For whatever reason, and I know this is petty and selfish, I tend to get pretty frustrated when people are not thankful for me opening the door for them. I don’t need a scene or a dramatic production. I don’t even need a verbal thank you. A smile, a nod, or any combination of the two would more than suffice.
And the thing is, I know that I do not need the thank you. I think I just get disappointed that they do not feel the need to give one. I realize that is judgmental and that I usually know nothing about what kind of mood they are in or what they have been through that day. That is on me and I am not proud of it. However, I have to wonder if God ever feels frustrated when we do not give thanks.
In Luke 17, Jesus heals ten men that have leprosy. They approach Him asking that He will have pity on them, and He tells them to go and show themselves to the priests. When they do, they are healed. Of the ten men, however, only one returns to say thank you. A Samaritan, who would rarely have even spoken to a Jew, came and threw himself at Jesus’ feet, giving thanks. Then Jesus asked, “Were not all ten cleansed? Where are the other nine? Has no one returned to give praise to God except this foreigner?” Then he said to him, “Rise and go; your faith has made you well.” (Luke 17:17-19 NIV)
There have been a couple of situations in the last week in which God has greatly blessed my family. In one in particular, he answered a prayer that has been a burden on my family for several years. As I yelled out “Praise God! Thank you Lord!” at the top of my lungs, I started to feel inadequate as if my thank you’s were not enough. I started to wonder what it would be like for God to deserve eternal thanks and only receive my meager words.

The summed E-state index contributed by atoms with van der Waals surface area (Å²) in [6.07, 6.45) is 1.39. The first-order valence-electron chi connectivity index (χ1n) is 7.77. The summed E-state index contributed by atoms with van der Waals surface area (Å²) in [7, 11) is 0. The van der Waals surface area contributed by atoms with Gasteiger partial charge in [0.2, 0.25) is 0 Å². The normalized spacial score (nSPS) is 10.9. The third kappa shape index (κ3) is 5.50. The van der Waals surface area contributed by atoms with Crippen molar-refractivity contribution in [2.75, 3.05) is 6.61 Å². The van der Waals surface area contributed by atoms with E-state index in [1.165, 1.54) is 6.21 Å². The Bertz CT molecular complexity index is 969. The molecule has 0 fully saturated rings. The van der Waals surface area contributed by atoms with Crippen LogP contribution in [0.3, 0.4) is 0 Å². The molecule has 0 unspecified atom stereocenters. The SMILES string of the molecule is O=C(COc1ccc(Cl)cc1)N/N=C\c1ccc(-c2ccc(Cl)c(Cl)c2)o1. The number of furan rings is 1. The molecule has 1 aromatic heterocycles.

It was at that point that I realized that God does not need my thanks. His ego does not depend on anything I do or say. Jesus was not frustrated by the other nine men because He was offended by them, but because His heart broke for them.
You see, giving thanks to God gives us the opportunity to truly experience humility, to immerse ourselves in His love and blessings, and to prepare our hearts to funnel those blessings to those in need. Make no mistake, giving thanks did much more for that Samaritan man than it did for Jesus.
Saying “thank you” is for our benefit, not God's. And as much as He has proven that He loves us, I can only imagine how much it hurts Him when we pass up that blessing.
Give thanks to the Lord and proclaim his greatness. Let the whole world know what he has done. (1 Chronicles 16:8 NLT)